Ron DeSantis is running for president.
No, he hasn’t announced his candidacy or started flying off to Iowa or New Hampshire. But he is refining his pitch to voters, and I have to say he makes a strong case.
I admit that I am biased. I think Ron DeSantis is the smartest and most compelling Republican politician since Ronald Reagan. This is not a slam on former president Trump. Love him or hate him, Trump took a moribund Republican Party and created an entirely new political coalition that will endure long after he exits the stage. Trump deserves credit for a Republican rebirth and for exposing the fundamental corruption of our political and cultural ruling class.
Trump may have left office in 2021 battered, bloodied and politically wounded, but he did so having taken political ground that no Republican would ever have imagined we would occupy.
Plus Trump pruned the deadwood in the party. They have all gathered at The Bulwark, The Dispatch, and the Lincoln Project to talk to each other without bothering the rest of us. For that alone Trump should get a Nobel Peace Prize, at least if they meant anything real.
But in my opinion DeSantis is in a class by himself because he can build on Trump’s accomplishments, expand them, and solidify the new political coalition into something enduring.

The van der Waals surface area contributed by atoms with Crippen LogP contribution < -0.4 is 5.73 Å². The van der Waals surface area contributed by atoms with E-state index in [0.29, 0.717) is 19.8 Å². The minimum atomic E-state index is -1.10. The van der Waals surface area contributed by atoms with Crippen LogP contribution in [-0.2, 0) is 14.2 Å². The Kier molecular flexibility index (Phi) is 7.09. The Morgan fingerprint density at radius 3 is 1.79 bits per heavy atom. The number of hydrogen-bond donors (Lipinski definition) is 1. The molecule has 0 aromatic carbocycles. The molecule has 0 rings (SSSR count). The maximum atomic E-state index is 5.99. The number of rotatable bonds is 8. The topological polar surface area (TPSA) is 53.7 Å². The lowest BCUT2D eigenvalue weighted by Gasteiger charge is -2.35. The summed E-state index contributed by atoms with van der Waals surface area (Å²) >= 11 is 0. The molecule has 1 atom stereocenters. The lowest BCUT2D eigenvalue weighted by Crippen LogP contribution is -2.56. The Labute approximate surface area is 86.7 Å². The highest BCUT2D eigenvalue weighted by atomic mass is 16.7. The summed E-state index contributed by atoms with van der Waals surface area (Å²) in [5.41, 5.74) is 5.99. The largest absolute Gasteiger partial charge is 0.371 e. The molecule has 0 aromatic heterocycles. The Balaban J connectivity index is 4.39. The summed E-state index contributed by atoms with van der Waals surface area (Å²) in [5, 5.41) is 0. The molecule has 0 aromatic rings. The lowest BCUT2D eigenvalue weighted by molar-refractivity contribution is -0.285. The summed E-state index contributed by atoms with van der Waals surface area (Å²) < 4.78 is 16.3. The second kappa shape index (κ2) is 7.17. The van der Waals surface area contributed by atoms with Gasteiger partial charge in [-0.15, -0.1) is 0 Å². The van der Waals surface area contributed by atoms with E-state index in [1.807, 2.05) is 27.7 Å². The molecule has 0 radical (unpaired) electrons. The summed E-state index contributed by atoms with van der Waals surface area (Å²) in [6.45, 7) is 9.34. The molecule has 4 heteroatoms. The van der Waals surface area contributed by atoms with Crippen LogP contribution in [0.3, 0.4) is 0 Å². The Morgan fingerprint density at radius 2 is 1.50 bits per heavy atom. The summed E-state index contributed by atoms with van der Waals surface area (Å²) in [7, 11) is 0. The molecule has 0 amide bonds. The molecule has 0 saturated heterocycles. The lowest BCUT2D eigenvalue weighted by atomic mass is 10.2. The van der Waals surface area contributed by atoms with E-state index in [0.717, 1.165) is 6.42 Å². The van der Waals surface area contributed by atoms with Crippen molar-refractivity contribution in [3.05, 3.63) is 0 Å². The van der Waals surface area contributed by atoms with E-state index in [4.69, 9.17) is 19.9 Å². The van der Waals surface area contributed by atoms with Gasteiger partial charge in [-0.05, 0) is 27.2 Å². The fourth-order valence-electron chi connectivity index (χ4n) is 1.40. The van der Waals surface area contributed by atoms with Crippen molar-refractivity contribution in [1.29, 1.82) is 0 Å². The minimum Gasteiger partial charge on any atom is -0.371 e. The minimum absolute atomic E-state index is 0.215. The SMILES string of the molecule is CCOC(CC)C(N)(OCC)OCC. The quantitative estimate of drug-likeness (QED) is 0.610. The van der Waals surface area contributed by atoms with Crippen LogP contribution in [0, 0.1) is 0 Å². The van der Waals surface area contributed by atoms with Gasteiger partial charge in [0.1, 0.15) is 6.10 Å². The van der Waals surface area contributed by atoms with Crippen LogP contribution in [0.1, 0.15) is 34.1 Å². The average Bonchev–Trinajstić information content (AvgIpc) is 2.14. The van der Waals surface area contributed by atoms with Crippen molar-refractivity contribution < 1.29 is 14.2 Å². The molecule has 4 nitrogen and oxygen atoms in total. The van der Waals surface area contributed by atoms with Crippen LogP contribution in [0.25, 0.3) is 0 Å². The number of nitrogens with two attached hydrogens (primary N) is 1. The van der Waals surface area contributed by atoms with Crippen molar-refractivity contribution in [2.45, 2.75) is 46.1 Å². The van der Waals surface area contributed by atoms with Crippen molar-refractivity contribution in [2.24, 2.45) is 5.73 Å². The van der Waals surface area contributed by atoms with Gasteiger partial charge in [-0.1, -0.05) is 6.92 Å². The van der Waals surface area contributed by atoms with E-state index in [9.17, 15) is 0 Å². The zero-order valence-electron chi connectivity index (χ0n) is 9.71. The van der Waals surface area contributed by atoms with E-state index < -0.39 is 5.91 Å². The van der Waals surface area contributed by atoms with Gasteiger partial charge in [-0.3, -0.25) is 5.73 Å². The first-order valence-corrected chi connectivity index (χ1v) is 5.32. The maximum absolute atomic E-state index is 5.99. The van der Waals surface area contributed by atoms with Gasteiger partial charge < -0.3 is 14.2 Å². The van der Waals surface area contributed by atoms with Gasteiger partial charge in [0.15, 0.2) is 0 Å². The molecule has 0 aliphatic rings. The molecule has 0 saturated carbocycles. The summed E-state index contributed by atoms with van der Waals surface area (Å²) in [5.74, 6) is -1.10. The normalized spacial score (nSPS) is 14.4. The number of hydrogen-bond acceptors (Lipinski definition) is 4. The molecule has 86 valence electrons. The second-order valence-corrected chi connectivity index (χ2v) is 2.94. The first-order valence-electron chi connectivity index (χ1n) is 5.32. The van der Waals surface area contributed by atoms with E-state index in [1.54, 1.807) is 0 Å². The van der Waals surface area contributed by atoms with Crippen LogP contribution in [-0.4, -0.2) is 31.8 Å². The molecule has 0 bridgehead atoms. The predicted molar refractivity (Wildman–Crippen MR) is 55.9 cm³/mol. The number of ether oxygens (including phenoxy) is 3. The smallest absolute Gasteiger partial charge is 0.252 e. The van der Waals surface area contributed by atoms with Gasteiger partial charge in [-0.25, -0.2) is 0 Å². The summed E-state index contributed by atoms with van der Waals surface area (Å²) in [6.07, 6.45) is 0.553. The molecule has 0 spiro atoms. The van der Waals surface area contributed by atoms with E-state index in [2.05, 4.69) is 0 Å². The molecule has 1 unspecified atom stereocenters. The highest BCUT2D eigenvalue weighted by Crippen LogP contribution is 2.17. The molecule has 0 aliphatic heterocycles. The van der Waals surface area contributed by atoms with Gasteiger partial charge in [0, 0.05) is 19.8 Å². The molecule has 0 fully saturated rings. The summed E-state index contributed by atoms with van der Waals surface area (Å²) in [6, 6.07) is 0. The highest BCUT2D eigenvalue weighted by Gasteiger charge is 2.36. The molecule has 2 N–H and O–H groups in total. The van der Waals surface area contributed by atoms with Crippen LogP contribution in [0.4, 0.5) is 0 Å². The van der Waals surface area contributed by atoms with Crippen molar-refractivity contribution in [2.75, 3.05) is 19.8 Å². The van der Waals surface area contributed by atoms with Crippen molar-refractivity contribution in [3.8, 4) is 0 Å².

For the past week the country has been riveted by the political drama of DeSantis’ move to fly illegal migrants to Martha’s Vineyard. Read the pages of Hot Air, watch any cable news, or if you can stand it read the editorial pages of the country’s newspapers and you see that DeSantis can set the agenda. President Biden can command moments of attention when he drools too much on stage, tries to shake the hand of some imaginary friend, or invents a new word or two by mumbling incoherently. But he can’t hold a candle to Governor DeSantis in focusing the attention of the country on an issue.
He’s really good at this politics stuff. So it’s no surprise that he is trotting out his pitch to the nation.
The Claremont Institute’s magazine The American Mind has reprinted DeSantis’ speech given in Miami at the National Conservatism Conference in September 2022, and it is well worth a read. In it the governor outlines a governing philosophy for the future, and points to the successes this philosophy has demonstrated in the free state of Florida.
“Since COVID, more adjusted gross income has moved into the state of Florida than has ever moved into any one state over a similar time period in American history.” – @GovRonDeSantis https://t.co/8jQ0Z66F7H
— The American Mind (@theammind) September 19, 2022
The philosophy in a nutshell? Governing is about statesmanship, not implementing technocracy. And by statesmanship I mean focusing on the wholistic well being of society and free people, not on satisfying some group of elite experts whose hobby horses need to be taken out and ridden to make them happy.